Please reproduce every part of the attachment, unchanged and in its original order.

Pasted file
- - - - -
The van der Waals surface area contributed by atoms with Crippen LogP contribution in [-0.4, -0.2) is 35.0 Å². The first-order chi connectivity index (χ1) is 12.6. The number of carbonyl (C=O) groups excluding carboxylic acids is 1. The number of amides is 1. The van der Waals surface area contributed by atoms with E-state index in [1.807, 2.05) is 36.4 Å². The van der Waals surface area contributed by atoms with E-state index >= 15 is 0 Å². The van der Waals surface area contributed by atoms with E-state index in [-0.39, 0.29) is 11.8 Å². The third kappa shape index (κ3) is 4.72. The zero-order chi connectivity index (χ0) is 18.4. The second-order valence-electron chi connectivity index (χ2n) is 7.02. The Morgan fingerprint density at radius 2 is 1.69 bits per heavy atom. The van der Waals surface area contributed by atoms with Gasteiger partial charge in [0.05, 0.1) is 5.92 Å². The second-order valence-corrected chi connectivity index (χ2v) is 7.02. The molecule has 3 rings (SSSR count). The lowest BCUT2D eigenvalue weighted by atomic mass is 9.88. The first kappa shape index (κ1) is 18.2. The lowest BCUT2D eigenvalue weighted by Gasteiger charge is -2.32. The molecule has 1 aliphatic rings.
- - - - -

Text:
The van der Waals surface area contributed by atoms with Crippen LogP contribution in [-0.4, -0.2) is 35.0 Å². The first-order chi connectivity index (χ1) is 12.6. The number of carbonyl (C=O) groups excluding carboxylic acids is 1. The number of amides is 1. The van der Waals surface area contributed by atoms with E-state index in [1.807, 2.05) is 36.4 Å². The van der Waals surface area contributed by atoms with E-state index >= 15 is 0 Å². The van der Waals surface area contributed by atoms with E-state index in [-0.39, 0.29) is 11.8 Å². The third kappa shape index (κ3) is 4.72. The zero-order chi connectivity index (χ0) is 18.4. The second-order valence-electron chi connectivity index (χ2n) is 7.02. The Morgan fingerprint density at radius 2 is 1.69 bits per heavy atom. The van der Waals surface area contributed by atoms with Gasteiger partial charge in [0.05, 0.1) is 5.92 Å². The second-order valence-corrected chi connectivity index (χ2v) is 7.02. The molecule has 3 rings (SSSR count). The lowest BCUT2D eigenvalue weighted by atomic mass is 9.88. The first kappa shape index (κ1) is 18.2. The lowest BCUT2D eigenvalue weighted by Gasteiger charge is -2.32. The molecule has 1 aliphatic rings.